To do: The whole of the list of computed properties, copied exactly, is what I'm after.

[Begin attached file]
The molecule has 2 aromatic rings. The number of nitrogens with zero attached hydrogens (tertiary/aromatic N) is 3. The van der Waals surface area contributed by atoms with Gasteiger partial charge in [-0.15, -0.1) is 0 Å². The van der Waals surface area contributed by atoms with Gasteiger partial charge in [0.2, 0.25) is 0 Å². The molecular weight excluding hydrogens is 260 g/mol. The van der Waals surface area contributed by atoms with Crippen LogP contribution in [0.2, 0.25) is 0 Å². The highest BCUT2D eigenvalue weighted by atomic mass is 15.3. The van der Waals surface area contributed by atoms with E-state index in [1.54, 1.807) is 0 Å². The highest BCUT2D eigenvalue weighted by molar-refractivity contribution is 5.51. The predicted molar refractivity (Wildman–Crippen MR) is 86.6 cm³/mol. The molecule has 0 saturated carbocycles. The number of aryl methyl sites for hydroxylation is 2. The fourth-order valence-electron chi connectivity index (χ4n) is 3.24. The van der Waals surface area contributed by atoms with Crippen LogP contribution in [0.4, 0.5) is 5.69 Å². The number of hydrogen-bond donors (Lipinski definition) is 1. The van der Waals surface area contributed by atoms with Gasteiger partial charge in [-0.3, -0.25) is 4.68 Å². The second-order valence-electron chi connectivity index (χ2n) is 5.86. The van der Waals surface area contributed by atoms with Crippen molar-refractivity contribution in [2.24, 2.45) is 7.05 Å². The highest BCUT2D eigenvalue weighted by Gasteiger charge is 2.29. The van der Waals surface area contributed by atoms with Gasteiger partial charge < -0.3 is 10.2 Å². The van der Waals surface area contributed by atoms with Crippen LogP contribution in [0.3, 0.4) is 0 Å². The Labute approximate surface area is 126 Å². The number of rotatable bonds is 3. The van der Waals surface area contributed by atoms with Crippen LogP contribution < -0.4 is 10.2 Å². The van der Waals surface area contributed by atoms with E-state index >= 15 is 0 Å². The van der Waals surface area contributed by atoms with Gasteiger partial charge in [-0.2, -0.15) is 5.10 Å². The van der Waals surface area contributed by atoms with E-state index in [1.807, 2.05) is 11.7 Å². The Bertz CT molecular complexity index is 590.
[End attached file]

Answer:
The molecule has 2 aromatic rings. The number of nitrogens with zero attached hydrogens (tertiary/aromatic N) is 3. The van der Waals surface area contributed by atoms with Gasteiger partial charge in [-0.15, -0.1) is 0 Å². The van der Waals surface area contributed by atoms with Gasteiger partial charge in [0.2, 0.25) is 0 Å². The molecular weight excluding hydrogens is 260 g/mol. The van der Waals surface area contributed by atoms with Crippen LogP contribution in [0.2, 0.25) is 0 Å². The highest BCUT2D eigenvalue weighted by atomic mass is 15.3. The van der Waals surface area contributed by atoms with E-state index in [1.54, 1.807) is 0 Å². The highest BCUT2D eigenvalue weighted by molar-refractivity contribution is 5.51. The predicted molar refractivity (Wildman–Crippen MR) is 86.6 cm³/mol. The molecule has 0 saturated carbocycles. The number of aryl methyl sites for hydroxylation is 2. The fourth-order valence-electron chi connectivity index (χ4n) is 3.24. The van der Waals surface area contributed by atoms with Crippen LogP contribution in [0.4, 0.5) is 5.69 Å². The number of hydrogen-bond donors (Lipinski definition) is 1. The van der Waals surface area contributed by atoms with Gasteiger partial charge in [-0.3, -0.25) is 4.68 Å². The second-order valence-electron chi connectivity index (χ2n) is 5.86. The van der Waals surface area contributed by atoms with Crippen molar-refractivity contribution in [2.24, 2.45) is 7.05 Å². The highest BCUT2D eigenvalue weighted by Gasteiger charge is 2.29. The van der Waals surface area contributed by atoms with Gasteiger partial charge < -0.3 is 10.2 Å². The van der Waals surface area contributed by atoms with Crippen LogP contribution in [0.3, 0.4) is 0 Å². The Labute approximate surface area is 126 Å². The number of rotatable bonds is 3. The van der Waals surface area contributed by atoms with Crippen LogP contribution < -0.4 is 10.2 Å². The van der Waals surface area contributed by atoms with E-state index >= 15 is 0 Å². The van der Waals surface area contributed by atoms with Gasteiger partial charge in [-0.2, -0.15) is 5.10 Å². The van der Waals surface area contributed by atoms with E-state index in [1.807, 2.05) is 11.7 Å². The Bertz CT molecular complexity index is 590.